Surrounded by stacks of packing cases, a bare desk, and the four bare walls of a Providence, R.I., office, Michael R. Zucchini looks right at home. And indeed he is.
For most of this decade, the Fleet Financial Group vice chairman has lived in transition, guiding the company through the technological upheaval of various mergers and reorganizations.
He made his mark in 1991 while overseeing Fleet's absorption of Bank of New England-an undertaking that would set a baseline for large bank mergers.
More recently, he has guided the technological conversions of two other acquisitions, National Westminster Bancorp and Shawmut National Corp. Completed only last month, the conversions cut Fleet's costs by $600 million and were a crowning achievement for Mr. Zucchini.
Now, with things calm on the acquisitions front, he has a rare opportunity to focus on the bank's long-term technology strategy.
But that does not mean that he thinks merger-related technology integrations have become any less important to the industry or to Fleet.
"The excitement level on these consolidations and integrations has waned, yet to us it's never been more important to do them well," said Mr. Zucchini, who is a few weeks away from his 10th anniversary with Fleet.
He pointed to the Shawmut and Natwest projects for illustrations.
The deals brought 3.6 million customers, 654 branches, 1,236 automated teller machines, and 700 software systems to Fleet, which now has $81.7 billion of assets.
Analysts agree that Mr. Zucchini and Fleet did a better than average job in converting two large acquisitions to common systems in around 19 months.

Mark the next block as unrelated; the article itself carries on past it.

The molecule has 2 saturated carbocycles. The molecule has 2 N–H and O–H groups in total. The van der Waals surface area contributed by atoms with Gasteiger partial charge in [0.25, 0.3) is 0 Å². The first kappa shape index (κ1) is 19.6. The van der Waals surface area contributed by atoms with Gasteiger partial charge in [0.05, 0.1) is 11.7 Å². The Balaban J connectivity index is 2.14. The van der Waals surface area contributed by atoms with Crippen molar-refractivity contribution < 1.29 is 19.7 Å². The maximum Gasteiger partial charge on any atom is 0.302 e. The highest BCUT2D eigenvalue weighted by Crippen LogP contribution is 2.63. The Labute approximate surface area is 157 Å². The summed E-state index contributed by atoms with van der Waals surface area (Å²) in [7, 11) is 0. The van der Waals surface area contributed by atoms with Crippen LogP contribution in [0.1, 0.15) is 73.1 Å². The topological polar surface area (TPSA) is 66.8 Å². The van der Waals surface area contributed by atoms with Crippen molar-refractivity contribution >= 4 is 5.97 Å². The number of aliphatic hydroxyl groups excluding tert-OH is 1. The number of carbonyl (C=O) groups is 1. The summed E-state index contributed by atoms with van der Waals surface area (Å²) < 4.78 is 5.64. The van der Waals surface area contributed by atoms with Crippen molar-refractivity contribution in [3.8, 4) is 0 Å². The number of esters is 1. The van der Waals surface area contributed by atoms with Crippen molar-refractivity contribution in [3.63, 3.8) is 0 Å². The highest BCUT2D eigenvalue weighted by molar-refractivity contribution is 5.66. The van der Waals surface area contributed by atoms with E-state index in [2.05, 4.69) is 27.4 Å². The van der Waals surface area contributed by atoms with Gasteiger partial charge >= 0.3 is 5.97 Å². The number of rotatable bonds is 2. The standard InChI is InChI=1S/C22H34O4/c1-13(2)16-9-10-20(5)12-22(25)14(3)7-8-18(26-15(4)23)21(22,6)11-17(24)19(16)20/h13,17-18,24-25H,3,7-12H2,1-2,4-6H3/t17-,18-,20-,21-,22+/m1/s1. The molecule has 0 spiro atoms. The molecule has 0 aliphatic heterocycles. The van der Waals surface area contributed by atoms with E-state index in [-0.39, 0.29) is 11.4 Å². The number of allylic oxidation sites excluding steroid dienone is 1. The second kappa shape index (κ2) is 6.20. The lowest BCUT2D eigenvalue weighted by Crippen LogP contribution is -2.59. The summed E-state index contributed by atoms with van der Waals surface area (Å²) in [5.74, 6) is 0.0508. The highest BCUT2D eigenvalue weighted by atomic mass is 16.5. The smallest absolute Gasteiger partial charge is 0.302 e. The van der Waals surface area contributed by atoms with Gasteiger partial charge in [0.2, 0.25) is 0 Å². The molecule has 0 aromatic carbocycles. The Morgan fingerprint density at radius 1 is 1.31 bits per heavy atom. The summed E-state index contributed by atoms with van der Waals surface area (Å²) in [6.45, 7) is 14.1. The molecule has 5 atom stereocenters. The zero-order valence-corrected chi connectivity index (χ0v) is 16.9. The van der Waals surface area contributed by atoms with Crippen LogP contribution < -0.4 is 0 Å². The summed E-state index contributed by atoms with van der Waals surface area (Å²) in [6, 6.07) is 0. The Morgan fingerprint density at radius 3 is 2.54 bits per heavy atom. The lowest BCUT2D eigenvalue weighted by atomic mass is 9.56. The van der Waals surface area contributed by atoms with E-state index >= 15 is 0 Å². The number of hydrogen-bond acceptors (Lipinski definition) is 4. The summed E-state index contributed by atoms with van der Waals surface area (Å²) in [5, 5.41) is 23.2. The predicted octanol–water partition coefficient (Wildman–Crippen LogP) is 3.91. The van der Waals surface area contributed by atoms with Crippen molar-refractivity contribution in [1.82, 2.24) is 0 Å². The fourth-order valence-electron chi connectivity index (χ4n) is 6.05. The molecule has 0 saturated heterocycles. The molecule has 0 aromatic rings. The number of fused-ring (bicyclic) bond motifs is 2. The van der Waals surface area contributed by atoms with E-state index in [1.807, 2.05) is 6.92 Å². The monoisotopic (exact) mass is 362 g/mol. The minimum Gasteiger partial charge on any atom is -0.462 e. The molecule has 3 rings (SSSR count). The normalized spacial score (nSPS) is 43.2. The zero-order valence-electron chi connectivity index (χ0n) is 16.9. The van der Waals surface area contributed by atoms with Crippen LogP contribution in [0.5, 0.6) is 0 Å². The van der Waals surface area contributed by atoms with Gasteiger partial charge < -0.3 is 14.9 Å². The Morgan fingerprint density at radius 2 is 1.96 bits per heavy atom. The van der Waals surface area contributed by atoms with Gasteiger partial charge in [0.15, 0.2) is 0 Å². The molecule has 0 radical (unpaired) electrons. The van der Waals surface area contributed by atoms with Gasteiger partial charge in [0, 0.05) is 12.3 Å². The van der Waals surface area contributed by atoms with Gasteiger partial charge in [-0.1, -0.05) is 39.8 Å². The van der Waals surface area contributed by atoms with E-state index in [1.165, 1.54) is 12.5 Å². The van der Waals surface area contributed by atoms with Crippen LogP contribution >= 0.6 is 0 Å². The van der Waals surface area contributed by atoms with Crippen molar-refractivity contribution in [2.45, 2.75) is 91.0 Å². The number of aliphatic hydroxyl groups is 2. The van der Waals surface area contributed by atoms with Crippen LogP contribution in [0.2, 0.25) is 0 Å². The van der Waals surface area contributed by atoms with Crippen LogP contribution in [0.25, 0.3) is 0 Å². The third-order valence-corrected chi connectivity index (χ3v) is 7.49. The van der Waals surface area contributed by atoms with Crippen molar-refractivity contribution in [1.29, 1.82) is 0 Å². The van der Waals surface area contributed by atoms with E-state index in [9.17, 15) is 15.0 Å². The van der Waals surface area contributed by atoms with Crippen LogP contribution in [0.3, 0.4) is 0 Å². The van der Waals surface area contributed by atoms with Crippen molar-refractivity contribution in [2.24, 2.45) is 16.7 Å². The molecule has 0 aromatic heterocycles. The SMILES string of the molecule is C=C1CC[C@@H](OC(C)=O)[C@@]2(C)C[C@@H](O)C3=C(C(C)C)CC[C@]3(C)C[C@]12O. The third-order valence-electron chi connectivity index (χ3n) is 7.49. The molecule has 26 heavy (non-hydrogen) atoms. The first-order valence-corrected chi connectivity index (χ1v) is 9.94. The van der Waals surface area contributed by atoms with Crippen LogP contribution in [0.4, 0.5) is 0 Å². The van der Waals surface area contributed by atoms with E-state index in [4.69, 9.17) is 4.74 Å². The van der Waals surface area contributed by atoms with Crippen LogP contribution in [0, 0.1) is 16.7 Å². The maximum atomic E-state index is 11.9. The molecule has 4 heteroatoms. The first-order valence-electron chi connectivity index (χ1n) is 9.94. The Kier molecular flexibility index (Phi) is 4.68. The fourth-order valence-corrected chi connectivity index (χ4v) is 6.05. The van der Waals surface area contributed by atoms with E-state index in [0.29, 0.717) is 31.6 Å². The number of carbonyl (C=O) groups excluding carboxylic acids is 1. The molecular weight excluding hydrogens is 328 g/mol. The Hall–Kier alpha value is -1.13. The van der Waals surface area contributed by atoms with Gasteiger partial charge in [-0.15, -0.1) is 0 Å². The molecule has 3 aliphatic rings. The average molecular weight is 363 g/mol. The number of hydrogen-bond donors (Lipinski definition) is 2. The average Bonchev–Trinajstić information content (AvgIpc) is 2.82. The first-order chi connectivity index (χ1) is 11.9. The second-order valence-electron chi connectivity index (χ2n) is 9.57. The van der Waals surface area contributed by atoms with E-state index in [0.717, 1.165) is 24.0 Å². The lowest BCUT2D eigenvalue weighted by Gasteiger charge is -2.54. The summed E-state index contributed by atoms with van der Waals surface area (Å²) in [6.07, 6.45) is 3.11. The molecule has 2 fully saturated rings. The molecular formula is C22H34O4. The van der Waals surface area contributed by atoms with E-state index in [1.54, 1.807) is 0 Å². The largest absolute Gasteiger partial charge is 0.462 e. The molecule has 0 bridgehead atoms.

"I think the research-analytical community didn't understand just how complex a job he was undertaking until we've seen other banks sort of stumble doing the same thing," said Lawrence W. Cohn, director of research at West Orange, N.J.-based Ryan, Beck & Co.
"For the most part," he said, "this stuff has been done without tremendous disruption during a period when the institution was really standing on its costs."
The analyst community was not always happy with the conversions. In fact, Fleet was at times chided for its slow pace.
Mr. Zucchini, who has taken part in more than 50 acquisitions since joining Fleet, understands and accepts such pressure. "One month or two months longer on a consolidation is a lot of money when you're playing at this level," he said.
But he added that the higher level of performance expected by analysts demonstrates that the days have passed when a banking company could be rewarded on Wall Street simply for being a good consolidator and integrator.
"Ten years ago, it was merely, 'Can you get the consolidation done from a technical perspective?'" said Mr. Zucchini. "Now, that's taken for granted, and we're into softer issues, such as how to ease customers through it because they, quite frankly, didn't ask to be involved."
With the Shawmut and Natwest deals salted away, Mr. Zucchini said, he has more time to address longer-term issues.
"A lot of times people want to talk about consolidation, and they leave here thinking that's all we do. The fact is we've got tons of other things going on," he said.
A recent sign of the bank's renewed focus on revenue generation and running the company is the creation of a technology council. Led by Mr. Zucchini, the council includes representatives from a variety of business lines and is focused on how technology strategy intersects with general business issues.